It was a near-impossible task but we managed to whittle our gargantuan 2018 reading list down to the best of the best. Here are the 5 best books we read last year.
The 5 Best Books We Read Last Year
The book I can’t stop talking about this year, that has broken into my “top ten favorite books ever” lineup, is this engrossing, atmospheric tale of nineteenth-century London in which Sue Trinder, an orphan raised by thieves, is drawn into a con man’s plot to steal wealthy but naïve lady Maud Lilly’s fortune. But matters are complicated when Sue develops unexpected feelings for her mark and Maud turns out to be not quite what she appears. This book is like Dickens meets Gillian Flynn, mixed with a romance that is as delicious as it is gut-wrenching. Every twist has another on its tail, every betrayal has a deeper betrayal behind it, and every character has a shocking, dark secret.
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Orphan Sue Trinder is raised amongst “fingersmiths”—transient petty thieves. When a fingersmith known as Gentleman asks Sue to help him con a wealthy woman out of her inheritance, she never expects to pity her helpless mark, let alone come to care for her. But no one and nothing is as it seems in this Dickensian novel of thrills and reversals.
I don’t know about you, but I have one friend who, if she tells me I have to read something, it immediately goes toward the top of my TBR list. AN OCEAN OF MINUTES was one such book, and I was not disappointed. This book is a combination of a time travel story and a dystopian novel, set in an alternate reality where a plague has gripped the United States. Polly volunteers to travel into the future to work as a bonded laborer in order to save the life of her boyfriend, Frank. What she finds is a changed and divided America where she must navigate as a second-class citizen while trying to discover if Frank is still alive.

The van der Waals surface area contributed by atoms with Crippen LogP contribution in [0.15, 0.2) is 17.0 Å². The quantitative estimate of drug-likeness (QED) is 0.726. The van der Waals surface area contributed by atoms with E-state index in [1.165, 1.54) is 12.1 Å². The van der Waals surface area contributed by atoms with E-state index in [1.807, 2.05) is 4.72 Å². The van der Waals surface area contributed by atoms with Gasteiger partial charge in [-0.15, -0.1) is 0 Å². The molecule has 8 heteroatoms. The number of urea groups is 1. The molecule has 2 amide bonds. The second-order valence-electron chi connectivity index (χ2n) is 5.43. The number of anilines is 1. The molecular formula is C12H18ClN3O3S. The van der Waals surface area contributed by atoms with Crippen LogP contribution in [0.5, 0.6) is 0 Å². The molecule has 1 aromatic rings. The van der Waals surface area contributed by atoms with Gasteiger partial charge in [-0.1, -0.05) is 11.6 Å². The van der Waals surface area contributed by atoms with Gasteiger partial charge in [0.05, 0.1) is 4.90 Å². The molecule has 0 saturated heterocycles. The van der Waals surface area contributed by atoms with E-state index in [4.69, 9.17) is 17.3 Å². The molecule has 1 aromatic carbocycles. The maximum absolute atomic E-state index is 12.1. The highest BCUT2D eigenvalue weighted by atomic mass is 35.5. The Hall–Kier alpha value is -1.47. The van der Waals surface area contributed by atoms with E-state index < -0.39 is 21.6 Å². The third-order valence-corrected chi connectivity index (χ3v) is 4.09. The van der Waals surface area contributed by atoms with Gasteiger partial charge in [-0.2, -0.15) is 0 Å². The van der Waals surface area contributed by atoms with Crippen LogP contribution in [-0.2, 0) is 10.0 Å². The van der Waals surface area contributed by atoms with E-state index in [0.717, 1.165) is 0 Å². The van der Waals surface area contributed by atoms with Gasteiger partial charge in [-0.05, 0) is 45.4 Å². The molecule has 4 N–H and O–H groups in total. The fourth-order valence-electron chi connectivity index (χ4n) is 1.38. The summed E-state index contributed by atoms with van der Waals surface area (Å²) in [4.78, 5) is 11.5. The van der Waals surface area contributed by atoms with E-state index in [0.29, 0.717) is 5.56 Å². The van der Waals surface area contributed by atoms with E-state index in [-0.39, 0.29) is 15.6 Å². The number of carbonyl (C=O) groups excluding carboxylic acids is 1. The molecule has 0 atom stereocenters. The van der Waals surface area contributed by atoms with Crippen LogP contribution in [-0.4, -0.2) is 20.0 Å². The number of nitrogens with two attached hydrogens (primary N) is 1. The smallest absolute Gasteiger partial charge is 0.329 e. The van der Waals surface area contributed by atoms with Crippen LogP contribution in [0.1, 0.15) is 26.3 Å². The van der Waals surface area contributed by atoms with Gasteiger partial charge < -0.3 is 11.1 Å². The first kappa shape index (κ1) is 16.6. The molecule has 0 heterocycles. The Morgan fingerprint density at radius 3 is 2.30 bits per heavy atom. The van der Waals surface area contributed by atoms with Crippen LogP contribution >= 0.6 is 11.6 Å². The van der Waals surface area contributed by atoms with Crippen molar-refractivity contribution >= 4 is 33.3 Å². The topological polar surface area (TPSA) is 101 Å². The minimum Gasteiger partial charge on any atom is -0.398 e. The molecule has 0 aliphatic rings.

As a true-crime aficionado, I’ve been familiar with the tragic story of Jonestown for years but I knew little of the man behind the largest murder-suicide in American history. With in-depth research and clear-eyed writing, Jeff Guinn weaves a compelling and haunting story that often raises more questions than answers. This isn’t an easy read, but for all its shocking twists and turns, it’s a very human story of greed, power, and betrayal.
Many who suggested AN AMERICAN MARRIAGE to me told me I’d breeze through it which is certainly possible—the rhythmic pacing, the witty sayings, and sing-songy phrases seem to blur the sentences together and before you know it, you’ve devoured the book whole. But for me, hypnotized by the story of Celestial and Roy’s crumbling marriage and the gorgeous language, I decidedly turned the pages as slowly as I could. There are those books I love too much to put down and fewer books I love entirely too much to let the pages run out; AN AMERICAN MARRIAGE is the latter.
As soon as this book made its way on to President Obama’s reading list, I knew it would be on my list, too. Each character’s story was fascinating and readable and real, and subverted gender within their stories and the world in which they lived. There are few books that have made me think, and then think about my thoughts long after I’ve put them down. This is one of those books.